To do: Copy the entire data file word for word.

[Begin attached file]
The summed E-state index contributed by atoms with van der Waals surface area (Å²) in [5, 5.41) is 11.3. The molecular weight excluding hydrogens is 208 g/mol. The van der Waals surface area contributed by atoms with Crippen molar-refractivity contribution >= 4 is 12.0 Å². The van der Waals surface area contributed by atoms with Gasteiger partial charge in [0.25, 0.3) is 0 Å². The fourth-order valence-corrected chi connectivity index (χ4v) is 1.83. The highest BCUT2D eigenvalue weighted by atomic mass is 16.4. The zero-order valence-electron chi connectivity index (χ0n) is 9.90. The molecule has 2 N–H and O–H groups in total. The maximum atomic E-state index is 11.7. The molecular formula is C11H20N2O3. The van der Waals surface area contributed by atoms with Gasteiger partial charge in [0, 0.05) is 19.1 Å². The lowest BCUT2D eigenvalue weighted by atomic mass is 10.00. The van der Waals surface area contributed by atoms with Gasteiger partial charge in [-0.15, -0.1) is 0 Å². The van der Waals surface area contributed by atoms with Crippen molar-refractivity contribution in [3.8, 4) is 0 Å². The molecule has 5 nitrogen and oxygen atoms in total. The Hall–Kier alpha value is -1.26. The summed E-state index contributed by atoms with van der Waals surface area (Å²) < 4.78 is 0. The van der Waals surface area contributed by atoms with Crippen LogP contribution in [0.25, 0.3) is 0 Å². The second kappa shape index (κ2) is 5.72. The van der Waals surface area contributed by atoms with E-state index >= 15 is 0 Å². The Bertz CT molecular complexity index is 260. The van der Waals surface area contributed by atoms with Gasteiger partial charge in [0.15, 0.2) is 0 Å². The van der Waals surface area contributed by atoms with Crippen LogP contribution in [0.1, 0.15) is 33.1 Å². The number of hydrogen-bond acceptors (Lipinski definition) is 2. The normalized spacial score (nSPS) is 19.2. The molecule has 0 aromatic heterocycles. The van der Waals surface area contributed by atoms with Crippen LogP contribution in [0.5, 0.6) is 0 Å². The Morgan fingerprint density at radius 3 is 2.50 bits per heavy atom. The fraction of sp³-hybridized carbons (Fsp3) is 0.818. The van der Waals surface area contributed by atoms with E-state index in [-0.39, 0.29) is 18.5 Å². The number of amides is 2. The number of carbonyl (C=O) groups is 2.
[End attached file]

The summed E-state index contributed by atoms with van der Waals surface area (Å²) in [5, 5.41) is 11.3. The molecular weight excluding hydrogens is 208 g/mol. The van der Waals surface area contributed by atoms with Crippen molar-refractivity contribution >= 4 is 12.0 Å². The van der Waals surface area contributed by atoms with Gasteiger partial charge in [0.25, 0.3) is 0 Å². The fourth-order valence-corrected chi connectivity index (χ4v) is 1.83. The highest BCUT2D eigenvalue weighted by atomic mass is 16.4. The zero-order valence-electron chi connectivity index (χ0n) is 9.90. The molecule has 2 N–H and O–H groups in total. The maximum atomic E-state index is 11.7. The molecular formula is C11H20N2O3. The van der Waals surface area contributed by atoms with Gasteiger partial charge in [0, 0.05) is 19.1 Å². The lowest BCUT2D eigenvalue weighted by atomic mass is 10.00. The van der Waals surface area contributed by atoms with Gasteiger partial charge in [-0.15, -0.1) is 0 Å². The van der Waals surface area contributed by atoms with Crippen molar-refractivity contribution in [3.8, 4) is 0 Å². The molecule has 5 nitrogen and oxygen atoms in total. The Hall–Kier alpha value is -1.26. The summed E-state index contributed by atoms with van der Waals surface area (Å²) < 4.78 is 0. The van der Waals surface area contributed by atoms with Crippen LogP contribution in [0.25, 0.3) is 0 Å². The second kappa shape index (κ2) is 5.72. The van der Waals surface area contributed by atoms with E-state index >= 15 is 0 Å². The Bertz CT molecular complexity index is 260. The van der Waals surface area contributed by atoms with Gasteiger partial charge in [0.15, 0.2) is 0 Å². The van der Waals surface area contributed by atoms with Crippen LogP contribution in [0.1, 0.15) is 33.1 Å². The number of hydrogen-bond acceptors (Lipinski definition) is 2. The normalized spacial score (nSPS) is 19.2. The molecule has 0 aromatic heterocycles. The van der Waals surface area contributed by atoms with Crippen LogP contribution in [0.5, 0.6) is 0 Å². The Morgan fingerprint density at radius 3 is 2.50 bits per heavy atom. The fraction of sp³-hybridized carbons (Fsp3) is 0.818. The van der Waals surface area contributed by atoms with E-state index in [-0.39, 0.29) is 18.5 Å². The number of amides is 2. The number of carbonyl (C=O) groups is 2.